fianciers

 

My friend Stephanie Stiavetti (@sstiavetti) writes The Culinary Life blog. Her first book is Melt: The Art of Macaroni and Cheese.

 

By Stephanie Stiavetti

The holidays are a great time to pull out all the stops in your baking projects, producing incredibly impressive desserts of all types. My past Christmas baking projects have included four dozen handmade brioche cinnamon rolls, an entremet cake with two kinds of cake sandwiched between four different kinds of mousse, and a six-layer pavlova that looked like a decorated Christmas tree at the North Pole. I loved creating these desserts, because they’re a challenge and showcase the pastry skills I’ve built up over the years.

But when December rolled around this year, the idea of creating an enormous baking project made me want to punch myself in the face. The holiday season is already stressful enough, isn’t it? Whatever happened to holiday treats that don’t take a week to prepare and require enough blood, sweat, and tears to fill a nativity manger?

I’m still a big fan of complicated holiday baking—because, really, that’s just how I roll—but sometimes I want a recipe that’s going to come together quickly and let me get back to chasing the cat for chewing the corners off the Christmas presents.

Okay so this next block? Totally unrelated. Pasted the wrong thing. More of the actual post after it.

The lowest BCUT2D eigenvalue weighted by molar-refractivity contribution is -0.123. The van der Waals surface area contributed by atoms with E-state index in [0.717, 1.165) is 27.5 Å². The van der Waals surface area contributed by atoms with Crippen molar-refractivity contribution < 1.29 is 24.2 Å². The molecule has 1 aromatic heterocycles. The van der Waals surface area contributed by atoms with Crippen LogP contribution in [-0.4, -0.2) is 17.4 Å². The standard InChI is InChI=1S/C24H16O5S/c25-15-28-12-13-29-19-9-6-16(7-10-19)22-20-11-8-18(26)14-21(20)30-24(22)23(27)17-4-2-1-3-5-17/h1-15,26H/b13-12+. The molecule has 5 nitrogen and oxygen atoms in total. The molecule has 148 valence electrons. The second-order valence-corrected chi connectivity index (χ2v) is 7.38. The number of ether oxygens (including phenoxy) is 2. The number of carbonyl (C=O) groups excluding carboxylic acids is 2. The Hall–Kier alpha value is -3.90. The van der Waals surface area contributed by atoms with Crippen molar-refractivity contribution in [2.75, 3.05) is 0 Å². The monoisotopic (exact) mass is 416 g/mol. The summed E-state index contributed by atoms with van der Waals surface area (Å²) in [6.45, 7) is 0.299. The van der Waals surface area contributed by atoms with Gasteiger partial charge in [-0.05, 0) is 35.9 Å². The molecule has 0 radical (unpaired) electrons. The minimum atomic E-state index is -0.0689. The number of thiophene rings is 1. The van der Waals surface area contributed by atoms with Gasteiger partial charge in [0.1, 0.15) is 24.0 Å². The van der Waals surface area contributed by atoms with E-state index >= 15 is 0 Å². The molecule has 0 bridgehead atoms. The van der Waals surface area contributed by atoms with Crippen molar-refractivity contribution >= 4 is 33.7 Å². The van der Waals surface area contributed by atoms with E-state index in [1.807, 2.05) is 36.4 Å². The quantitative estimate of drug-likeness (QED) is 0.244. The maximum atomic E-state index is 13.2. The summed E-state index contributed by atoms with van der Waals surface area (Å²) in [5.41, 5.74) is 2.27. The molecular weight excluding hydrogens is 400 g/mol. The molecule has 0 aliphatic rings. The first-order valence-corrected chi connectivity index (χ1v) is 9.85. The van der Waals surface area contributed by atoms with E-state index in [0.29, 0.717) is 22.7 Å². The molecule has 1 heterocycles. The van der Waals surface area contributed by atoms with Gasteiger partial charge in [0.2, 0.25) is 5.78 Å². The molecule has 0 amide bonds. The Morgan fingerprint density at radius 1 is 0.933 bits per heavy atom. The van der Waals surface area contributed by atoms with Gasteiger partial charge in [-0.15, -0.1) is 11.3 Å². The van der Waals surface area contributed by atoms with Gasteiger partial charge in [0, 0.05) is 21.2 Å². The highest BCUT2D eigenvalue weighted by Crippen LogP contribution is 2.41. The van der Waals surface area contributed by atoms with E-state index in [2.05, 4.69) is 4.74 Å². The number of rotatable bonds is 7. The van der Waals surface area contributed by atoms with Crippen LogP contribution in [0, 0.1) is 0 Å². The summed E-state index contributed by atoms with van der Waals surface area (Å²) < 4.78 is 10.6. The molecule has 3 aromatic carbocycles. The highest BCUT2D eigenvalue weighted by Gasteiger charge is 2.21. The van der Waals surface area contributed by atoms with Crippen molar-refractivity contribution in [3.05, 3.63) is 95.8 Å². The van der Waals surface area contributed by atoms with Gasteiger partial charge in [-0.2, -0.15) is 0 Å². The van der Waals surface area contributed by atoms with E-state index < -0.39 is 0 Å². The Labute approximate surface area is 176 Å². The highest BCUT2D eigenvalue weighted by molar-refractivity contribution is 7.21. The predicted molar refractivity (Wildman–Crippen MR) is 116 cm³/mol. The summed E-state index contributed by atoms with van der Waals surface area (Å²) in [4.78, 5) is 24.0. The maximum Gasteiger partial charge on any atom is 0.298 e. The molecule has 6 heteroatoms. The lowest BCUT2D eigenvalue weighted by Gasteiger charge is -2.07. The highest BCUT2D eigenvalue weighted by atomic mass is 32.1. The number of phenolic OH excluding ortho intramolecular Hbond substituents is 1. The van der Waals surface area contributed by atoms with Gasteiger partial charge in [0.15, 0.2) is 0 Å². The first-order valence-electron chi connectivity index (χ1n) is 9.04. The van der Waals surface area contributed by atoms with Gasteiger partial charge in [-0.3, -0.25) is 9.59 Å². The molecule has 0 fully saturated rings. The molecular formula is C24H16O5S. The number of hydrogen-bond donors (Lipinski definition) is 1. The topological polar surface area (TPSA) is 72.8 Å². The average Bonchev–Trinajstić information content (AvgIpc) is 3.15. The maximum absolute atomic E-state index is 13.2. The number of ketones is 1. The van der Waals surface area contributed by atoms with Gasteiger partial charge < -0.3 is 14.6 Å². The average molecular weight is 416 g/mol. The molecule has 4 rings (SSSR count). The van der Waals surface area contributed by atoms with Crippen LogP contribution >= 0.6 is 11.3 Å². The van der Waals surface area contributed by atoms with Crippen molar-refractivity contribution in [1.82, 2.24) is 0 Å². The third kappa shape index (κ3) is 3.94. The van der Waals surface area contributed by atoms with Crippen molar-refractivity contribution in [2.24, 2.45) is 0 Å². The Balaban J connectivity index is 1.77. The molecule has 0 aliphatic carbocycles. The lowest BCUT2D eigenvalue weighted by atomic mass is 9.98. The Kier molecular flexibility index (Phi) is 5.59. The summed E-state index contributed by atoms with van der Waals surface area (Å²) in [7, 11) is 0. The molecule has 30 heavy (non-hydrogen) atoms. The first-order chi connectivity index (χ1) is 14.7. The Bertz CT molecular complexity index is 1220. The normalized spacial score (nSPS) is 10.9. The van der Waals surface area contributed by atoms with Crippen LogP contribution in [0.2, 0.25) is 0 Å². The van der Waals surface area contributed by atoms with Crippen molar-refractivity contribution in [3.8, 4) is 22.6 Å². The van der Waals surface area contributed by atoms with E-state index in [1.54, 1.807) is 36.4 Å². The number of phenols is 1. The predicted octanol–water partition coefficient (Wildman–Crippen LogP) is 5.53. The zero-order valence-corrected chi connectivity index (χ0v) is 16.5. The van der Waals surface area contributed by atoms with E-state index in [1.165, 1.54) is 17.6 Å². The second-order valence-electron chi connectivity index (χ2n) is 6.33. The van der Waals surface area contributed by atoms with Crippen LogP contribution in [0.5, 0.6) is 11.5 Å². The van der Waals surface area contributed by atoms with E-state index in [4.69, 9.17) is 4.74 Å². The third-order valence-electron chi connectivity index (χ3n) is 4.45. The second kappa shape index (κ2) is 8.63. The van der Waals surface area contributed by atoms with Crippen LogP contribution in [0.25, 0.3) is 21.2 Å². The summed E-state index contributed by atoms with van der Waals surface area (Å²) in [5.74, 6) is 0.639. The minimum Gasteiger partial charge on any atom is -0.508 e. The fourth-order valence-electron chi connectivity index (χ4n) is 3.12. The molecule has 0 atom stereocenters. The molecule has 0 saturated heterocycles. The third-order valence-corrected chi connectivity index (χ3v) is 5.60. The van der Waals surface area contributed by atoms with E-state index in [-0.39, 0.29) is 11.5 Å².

This is one of those recipes. Financiers are small, moist French butter cakes made with egg whites, almond flour, and beurre noisette (browned butter). Traditionally they have a lovely yellow color and are baked in shallow rectangular molds so that the cakes resemble bars of gold—hence the name financier.

While the financiers’ signature gold color are where the name comes from, chocolate financiers are also popular and make a fine holiday dessert. I add some festive candied orange peel and a few almond slices for texture. Few folks have traditional financier molds lying around, but thankfully they bake up just as well in a mini-muffin tin.

This is one of the easier French recipes in my repertoire (see the aforementioned many-layered entremet cake). The batter comes together in less than 10 minutes and then sits overnight, which is an important step to allow the batter to mature. Then you just fill your mini-muffin cups, top with a few tasty bits, and bake. All told they require less than 20 minutes of actual work, allowing you more time to bugger up your gift wrapping and keep the dog from chewing on the Christmas ornaments.

 

Chocolate Financiers

 

Makes 24 financiers, when using a mini-muffin tin.

  • 130 grams butter
  • 150 grams powdered sugar
  • 50 grams almond flour
  • 35 grams all-purpose flour
  • 15 grams cocoa powder
  • 1 big pinch of salt
  • 10 grams applesauce
  • 125 grams egg whites
  • 30 grams candied orange peel, chopped
  • 20 grams sliced almonds
  1. Gently brown the butter by heating it in a small saucepan over medium heat. Allow the butter to bubble until the foam cooks off and develops a nutty aroma, and small browned bits begin to appear on the bottom of the pan. Be careful to not let it burn. Strain out the chunky bits and set the butter aside.